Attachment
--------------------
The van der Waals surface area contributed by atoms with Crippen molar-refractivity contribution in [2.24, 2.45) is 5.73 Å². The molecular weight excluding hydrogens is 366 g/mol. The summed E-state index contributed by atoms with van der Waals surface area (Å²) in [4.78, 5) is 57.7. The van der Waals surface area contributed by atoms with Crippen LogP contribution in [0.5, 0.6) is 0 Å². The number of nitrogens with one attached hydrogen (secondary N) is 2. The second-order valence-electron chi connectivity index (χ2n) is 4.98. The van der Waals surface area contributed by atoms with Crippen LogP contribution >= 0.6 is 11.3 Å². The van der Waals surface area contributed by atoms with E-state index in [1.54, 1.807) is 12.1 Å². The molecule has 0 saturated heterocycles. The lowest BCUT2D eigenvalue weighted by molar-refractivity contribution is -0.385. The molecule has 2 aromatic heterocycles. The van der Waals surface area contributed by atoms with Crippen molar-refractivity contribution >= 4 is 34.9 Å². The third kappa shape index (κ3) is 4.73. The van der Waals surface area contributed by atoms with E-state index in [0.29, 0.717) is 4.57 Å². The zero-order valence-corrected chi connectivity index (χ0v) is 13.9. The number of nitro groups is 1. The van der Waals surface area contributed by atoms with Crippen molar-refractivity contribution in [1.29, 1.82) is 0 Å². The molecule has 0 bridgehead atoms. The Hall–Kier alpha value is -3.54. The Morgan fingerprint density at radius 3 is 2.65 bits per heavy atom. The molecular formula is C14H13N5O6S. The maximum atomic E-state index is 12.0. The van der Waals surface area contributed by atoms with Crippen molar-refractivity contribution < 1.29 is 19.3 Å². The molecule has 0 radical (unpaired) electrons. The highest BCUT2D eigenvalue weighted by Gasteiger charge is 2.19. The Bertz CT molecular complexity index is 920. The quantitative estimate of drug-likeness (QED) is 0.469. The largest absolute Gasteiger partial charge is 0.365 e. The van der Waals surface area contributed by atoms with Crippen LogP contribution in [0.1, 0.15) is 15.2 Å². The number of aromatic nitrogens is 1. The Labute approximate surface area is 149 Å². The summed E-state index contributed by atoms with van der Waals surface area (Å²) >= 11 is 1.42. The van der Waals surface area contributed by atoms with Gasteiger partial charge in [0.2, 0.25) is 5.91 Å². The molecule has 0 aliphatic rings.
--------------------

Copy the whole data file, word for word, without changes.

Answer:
The van der Waals surface area contributed by atoms with Crippen molar-refractivity contribution in [2.24, 2.45) is 5.73 Å². The molecular weight excluding hydrogens is 366 g/mol. The summed E-state index contributed by atoms with van der Waals surface area (Å²) in [4.78, 5) is 57.7. The van der Waals surface area contributed by atoms with Crippen LogP contribution in [0.5, 0.6) is 0 Å². The number of nitrogens with one attached hydrogen (secondary N) is 2. The second-order valence-electron chi connectivity index (χ2n) is 4.98. The van der Waals surface area contributed by atoms with Crippen LogP contribution >= 0.6 is 11.3 Å². The van der Waals surface area contributed by atoms with E-state index in [1.54, 1.807) is 12.1 Å². The molecule has 0 saturated heterocycles. The lowest BCUT2D eigenvalue weighted by molar-refractivity contribution is -0.385. The molecule has 2 aromatic heterocycles. The van der Waals surface area contributed by atoms with Crippen molar-refractivity contribution >= 4 is 34.9 Å². The third kappa shape index (κ3) is 4.73. The van der Waals surface area contributed by atoms with E-state index in [0.29, 0.717) is 4.57 Å². The zero-order valence-corrected chi connectivity index (χ0v) is 13.9. The number of nitro groups is 1. The van der Waals surface area contributed by atoms with Crippen molar-refractivity contribution in [1.29, 1.82) is 0 Å². The molecule has 0 bridgehead atoms. The Hall–Kier alpha value is -3.54. The Morgan fingerprint density at radius 3 is 2.65 bits per heavy atom. The molecular formula is C14H13N5O6S. The maximum atomic E-state index is 12.0. The van der Waals surface area contributed by atoms with Crippen molar-refractivity contribution < 1.29 is 19.3 Å². The molecule has 0 radical (unpaired) electrons. The highest BCUT2D eigenvalue weighted by Gasteiger charge is 2.19. The Bertz CT molecular complexity index is 920. The quantitative estimate of drug-likeness (QED) is 0.469. The largest absolute Gasteiger partial charge is 0.365 e. The van der Waals surface area contributed by atoms with Crippen LogP contribution in [0.1, 0.15) is 15.2 Å². The number of aromatic nitrogens is 1. The Labute approximate surface area is 149 Å². The summed E-state index contributed by atoms with van der Waals surface area (Å²) >= 11 is 1.42. The van der Waals surface area contributed by atoms with Gasteiger partial charge in [0.2, 0.25) is 5.91 Å². The molecule has 0 aliphatic rings.